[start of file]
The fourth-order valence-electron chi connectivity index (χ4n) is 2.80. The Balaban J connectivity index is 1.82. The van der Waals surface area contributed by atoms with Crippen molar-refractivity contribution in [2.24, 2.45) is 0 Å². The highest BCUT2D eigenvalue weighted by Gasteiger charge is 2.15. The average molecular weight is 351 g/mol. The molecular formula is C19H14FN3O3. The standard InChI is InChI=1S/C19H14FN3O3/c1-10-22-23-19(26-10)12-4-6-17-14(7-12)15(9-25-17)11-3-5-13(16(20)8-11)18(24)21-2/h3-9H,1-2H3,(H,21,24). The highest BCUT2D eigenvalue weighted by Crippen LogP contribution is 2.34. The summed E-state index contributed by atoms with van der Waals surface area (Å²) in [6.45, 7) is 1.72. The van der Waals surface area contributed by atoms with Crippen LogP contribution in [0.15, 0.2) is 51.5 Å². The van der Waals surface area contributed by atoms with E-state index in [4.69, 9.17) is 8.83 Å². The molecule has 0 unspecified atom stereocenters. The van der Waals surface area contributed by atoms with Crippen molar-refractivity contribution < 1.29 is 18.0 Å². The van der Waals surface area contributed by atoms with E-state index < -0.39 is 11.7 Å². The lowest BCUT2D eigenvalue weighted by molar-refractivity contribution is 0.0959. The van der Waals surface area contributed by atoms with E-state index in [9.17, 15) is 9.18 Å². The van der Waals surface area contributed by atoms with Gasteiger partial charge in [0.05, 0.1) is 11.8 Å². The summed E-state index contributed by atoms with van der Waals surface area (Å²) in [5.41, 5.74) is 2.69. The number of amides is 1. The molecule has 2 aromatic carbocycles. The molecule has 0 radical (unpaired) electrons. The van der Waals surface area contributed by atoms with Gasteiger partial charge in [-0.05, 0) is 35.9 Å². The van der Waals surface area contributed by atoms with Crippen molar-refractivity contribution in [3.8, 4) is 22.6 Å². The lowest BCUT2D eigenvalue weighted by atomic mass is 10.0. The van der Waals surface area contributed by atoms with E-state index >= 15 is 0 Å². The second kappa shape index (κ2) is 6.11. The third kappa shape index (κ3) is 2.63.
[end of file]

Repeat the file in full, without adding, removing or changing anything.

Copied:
The fourth-order valence-electron chi connectivity index (χ4n) is 2.80. The Balaban J connectivity index is 1.82. The van der Waals surface area contributed by atoms with Crippen molar-refractivity contribution in [2.24, 2.45) is 0 Å². The highest BCUT2D eigenvalue weighted by Gasteiger charge is 2.15. The average molecular weight is 351 g/mol. The molecular formula is C19H14FN3O3. The standard InChI is InChI=1S/C19H14FN3O3/c1-10-22-23-19(26-10)12-4-6-17-14(7-12)15(9-25-17)11-3-5-13(16(20)8-11)18(24)21-2/h3-9H,1-2H3,(H,21,24). The highest BCUT2D eigenvalue weighted by Crippen LogP contribution is 2.34. The summed E-state index contributed by atoms with van der Waals surface area (Å²) in [6.45, 7) is 1.72. The van der Waals surface area contributed by atoms with Crippen LogP contribution in [0.15, 0.2) is 51.5 Å². The van der Waals surface area contributed by atoms with E-state index in [4.69, 9.17) is 8.83 Å². The molecule has 0 unspecified atom stereocenters. The van der Waals surface area contributed by atoms with Crippen molar-refractivity contribution < 1.29 is 18.0 Å². The van der Waals surface area contributed by atoms with E-state index < -0.39 is 11.7 Å². The lowest BCUT2D eigenvalue weighted by molar-refractivity contribution is 0.0959. The van der Waals surface area contributed by atoms with E-state index in [9.17, 15) is 9.18 Å². The van der Waals surface area contributed by atoms with Gasteiger partial charge in [0.05, 0.1) is 11.8 Å². The summed E-state index contributed by atoms with van der Waals surface area (Å²) in [5.41, 5.74) is 2.69. The number of amides is 1. The molecule has 2 aromatic carbocycles. The molecule has 0 radical (unpaired) electrons. The van der Waals surface area contributed by atoms with Gasteiger partial charge in [-0.05, 0) is 35.9 Å². The van der Waals surface area contributed by atoms with Crippen molar-refractivity contribution in [3.8, 4) is 22.6 Å². The lowest BCUT2D eigenvalue weighted by atomic mass is 10.0. The van der Waals surface area contributed by atoms with E-state index >= 15 is 0 Å². The second kappa shape index (κ2) is 6.11. The third kappa shape index (κ3) is 2.63.